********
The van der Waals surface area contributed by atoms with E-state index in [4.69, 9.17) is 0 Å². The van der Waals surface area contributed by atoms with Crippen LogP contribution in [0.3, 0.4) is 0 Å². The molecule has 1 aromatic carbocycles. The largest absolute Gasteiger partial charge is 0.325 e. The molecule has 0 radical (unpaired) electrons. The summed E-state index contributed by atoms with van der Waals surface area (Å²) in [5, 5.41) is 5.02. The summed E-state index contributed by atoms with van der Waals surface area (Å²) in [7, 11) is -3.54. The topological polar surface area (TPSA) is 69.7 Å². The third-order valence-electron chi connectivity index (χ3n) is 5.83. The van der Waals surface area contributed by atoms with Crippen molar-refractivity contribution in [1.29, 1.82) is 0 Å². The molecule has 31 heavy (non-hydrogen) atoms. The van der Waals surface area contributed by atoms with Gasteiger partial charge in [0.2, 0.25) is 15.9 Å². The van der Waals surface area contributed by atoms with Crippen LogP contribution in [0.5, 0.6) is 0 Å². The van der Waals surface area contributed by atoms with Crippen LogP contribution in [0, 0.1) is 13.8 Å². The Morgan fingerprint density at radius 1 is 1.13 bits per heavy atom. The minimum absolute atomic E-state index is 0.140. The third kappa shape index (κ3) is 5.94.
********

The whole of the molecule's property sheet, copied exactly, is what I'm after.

The van der Waals surface area contributed by atoms with E-state index in [4.69, 9.17) is 0 Å². The van der Waals surface area contributed by atoms with Crippen LogP contribution in [0.3, 0.4) is 0 Å². The molecule has 1 aromatic carbocycles. The largest absolute Gasteiger partial charge is 0.325 e. The molecule has 0 radical (unpaired) electrons. The summed E-state index contributed by atoms with van der Waals surface area (Å²) in [5, 5.41) is 5.02. The summed E-state index contributed by atoms with van der Waals surface area (Å²) in [7, 11) is -3.54. The topological polar surface area (TPSA) is 69.7 Å². The third-order valence-electron chi connectivity index (χ3n) is 5.83. The van der Waals surface area contributed by atoms with Crippen molar-refractivity contribution in [1.29, 1.82) is 0 Å². The molecule has 31 heavy (non-hydrogen) atoms. The van der Waals surface area contributed by atoms with Gasteiger partial charge in [0.2, 0.25) is 15.9 Å². The van der Waals surface area contributed by atoms with Crippen LogP contribution in [0.5, 0.6) is 0 Å². The van der Waals surface area contributed by atoms with Crippen LogP contribution in [0, 0.1) is 13.8 Å². The Morgan fingerprint density at radius 1 is 1.13 bits per heavy atom. The minimum absolute atomic E-state index is 0.140. The third kappa shape index (κ3) is 5.94.